A Publication of WTVP

Building a trusting relationship with a financial professional is important because you’ll be sharing information about your assets and income, and you’ll want to feel confident when acting on any advice you receive.

But be wary of becoming too close. People often become good friends with a broker who’s not doing a very good job for them. Even when they begin to realize they aren’t getting their money’s worth, they can’t bring themselves to break the ties. The personal relationship has come to mean more to them than their bottom line.

I recall once when a couple in their 60s came to me to discuss whether there were better options for their money. Based on their financial professional’s advice, they had invested $1 million in variable annuities.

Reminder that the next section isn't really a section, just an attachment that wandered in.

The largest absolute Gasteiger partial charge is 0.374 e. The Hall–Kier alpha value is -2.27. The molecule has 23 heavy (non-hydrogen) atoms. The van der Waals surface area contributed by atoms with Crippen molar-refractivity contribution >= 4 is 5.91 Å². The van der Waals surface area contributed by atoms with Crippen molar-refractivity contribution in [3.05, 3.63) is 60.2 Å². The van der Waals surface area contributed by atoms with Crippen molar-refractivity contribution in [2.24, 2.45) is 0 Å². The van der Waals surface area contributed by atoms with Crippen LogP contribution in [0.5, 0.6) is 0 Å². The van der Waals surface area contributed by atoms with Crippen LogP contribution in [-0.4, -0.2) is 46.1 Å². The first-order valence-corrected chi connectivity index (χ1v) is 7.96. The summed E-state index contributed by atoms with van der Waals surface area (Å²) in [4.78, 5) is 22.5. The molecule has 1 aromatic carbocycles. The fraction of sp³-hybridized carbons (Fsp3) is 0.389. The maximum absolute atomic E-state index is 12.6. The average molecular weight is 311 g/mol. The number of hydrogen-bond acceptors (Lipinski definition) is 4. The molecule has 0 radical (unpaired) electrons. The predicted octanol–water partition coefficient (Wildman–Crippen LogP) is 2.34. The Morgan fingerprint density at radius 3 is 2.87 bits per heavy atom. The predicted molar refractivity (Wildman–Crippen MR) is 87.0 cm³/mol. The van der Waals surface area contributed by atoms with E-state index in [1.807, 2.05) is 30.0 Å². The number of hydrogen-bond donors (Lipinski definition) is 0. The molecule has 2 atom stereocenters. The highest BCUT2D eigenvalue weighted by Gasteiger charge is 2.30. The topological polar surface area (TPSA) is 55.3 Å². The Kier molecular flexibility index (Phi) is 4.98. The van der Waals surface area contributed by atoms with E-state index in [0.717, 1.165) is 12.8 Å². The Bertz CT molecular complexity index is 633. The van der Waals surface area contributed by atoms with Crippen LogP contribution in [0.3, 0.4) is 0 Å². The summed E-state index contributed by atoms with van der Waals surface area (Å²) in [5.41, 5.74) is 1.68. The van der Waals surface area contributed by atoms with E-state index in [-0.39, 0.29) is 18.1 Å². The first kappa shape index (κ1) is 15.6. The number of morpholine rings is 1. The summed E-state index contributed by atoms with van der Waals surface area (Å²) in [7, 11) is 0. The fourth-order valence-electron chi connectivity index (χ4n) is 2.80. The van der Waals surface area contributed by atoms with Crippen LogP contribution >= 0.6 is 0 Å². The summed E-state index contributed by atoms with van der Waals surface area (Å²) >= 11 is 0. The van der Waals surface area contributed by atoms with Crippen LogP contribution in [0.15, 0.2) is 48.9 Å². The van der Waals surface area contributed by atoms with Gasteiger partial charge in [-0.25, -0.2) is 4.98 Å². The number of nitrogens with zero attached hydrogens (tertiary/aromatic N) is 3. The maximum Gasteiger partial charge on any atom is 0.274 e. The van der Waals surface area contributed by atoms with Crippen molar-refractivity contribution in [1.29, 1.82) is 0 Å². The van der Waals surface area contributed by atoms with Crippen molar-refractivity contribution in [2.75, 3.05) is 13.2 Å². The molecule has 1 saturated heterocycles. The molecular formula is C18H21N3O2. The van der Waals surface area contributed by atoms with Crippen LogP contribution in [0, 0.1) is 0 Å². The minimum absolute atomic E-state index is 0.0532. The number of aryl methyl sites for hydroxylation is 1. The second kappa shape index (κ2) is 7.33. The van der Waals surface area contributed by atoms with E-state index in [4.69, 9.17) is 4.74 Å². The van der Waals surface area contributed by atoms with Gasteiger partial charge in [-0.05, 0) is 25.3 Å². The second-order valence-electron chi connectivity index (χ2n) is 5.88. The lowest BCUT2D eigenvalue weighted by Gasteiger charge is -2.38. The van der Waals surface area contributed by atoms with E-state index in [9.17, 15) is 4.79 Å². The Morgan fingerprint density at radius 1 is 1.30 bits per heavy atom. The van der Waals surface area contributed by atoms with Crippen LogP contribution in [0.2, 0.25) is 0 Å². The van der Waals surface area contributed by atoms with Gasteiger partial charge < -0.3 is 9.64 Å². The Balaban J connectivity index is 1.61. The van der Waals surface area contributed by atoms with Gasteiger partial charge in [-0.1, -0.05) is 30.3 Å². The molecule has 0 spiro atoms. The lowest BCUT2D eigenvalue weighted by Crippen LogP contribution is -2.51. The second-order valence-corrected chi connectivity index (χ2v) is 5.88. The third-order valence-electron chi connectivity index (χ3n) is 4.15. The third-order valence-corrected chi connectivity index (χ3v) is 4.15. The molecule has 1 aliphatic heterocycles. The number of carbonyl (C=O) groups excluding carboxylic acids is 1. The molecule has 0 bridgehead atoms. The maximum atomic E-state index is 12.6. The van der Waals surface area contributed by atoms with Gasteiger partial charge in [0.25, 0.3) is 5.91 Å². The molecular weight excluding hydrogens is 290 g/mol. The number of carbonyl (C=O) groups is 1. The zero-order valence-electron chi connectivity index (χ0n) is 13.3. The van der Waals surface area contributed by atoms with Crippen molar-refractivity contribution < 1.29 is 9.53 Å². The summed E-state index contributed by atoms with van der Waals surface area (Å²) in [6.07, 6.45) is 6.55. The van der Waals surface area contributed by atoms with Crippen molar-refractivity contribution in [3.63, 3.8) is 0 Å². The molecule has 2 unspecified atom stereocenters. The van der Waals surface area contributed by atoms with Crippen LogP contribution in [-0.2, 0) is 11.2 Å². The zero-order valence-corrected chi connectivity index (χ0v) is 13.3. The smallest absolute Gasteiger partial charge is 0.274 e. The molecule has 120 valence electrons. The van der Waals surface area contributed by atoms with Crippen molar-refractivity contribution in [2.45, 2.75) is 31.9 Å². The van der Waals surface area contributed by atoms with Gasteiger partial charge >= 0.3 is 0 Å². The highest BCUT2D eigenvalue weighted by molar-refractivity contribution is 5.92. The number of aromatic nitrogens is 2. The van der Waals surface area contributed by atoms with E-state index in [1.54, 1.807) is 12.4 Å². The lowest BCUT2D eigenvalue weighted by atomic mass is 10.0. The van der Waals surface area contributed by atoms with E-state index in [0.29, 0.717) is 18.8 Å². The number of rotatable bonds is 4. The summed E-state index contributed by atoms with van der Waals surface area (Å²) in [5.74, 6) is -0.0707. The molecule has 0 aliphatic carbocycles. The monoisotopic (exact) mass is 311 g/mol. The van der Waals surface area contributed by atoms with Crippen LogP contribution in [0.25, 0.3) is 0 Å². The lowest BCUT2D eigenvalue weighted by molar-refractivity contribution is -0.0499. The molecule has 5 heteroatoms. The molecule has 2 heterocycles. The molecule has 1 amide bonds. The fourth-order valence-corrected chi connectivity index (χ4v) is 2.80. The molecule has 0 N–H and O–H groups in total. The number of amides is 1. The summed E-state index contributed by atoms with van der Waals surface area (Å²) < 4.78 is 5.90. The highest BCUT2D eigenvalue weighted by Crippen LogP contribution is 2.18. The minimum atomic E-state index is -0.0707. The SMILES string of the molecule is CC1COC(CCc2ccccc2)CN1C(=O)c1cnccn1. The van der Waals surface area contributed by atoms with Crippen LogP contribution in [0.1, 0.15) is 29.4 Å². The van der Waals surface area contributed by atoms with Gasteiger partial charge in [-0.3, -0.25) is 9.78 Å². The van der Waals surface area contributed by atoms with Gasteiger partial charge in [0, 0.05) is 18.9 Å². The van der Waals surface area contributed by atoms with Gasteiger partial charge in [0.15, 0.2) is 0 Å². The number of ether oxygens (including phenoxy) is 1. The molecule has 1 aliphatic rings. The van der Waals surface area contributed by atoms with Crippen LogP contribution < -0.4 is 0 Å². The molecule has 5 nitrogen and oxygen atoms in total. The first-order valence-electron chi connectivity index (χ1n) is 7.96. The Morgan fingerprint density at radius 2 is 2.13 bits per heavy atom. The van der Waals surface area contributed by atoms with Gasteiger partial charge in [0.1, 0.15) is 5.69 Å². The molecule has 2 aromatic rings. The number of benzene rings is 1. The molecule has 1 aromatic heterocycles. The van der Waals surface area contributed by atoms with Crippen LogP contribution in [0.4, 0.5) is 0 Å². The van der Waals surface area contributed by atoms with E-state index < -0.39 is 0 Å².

Variable annuities can be very expensive. The fees can range from 3 to 4 percent per year, so I pointed out to the couple that they were being charged exorbitant fees and could reduce $30,000 or more in costs. The husband was on board and ready to make a change, but the wife was hesitant. She didn’t want to jeopardize that friendly relationship they had with their broker. They decided to stay where they were, paying over $30,000 in fees each year, just because they want to keep that friendship.

So what should people do when they want to find an advisor they can trust, but don’t want to go overboard with the relationship? For starters, ask these questions:

Certainly, it’s important to have an advisor you can trust, but you still want to keep the relationship professional. When that relationship becomes more like a friendship, high fees almost always mean the investor will pay the price. iBi

Dennis Notchick, CFP is a Registered Investment Advisor Representative and Certified Financial Planner with Safeguard Investment Advisory Group ( in San Diego, Calif.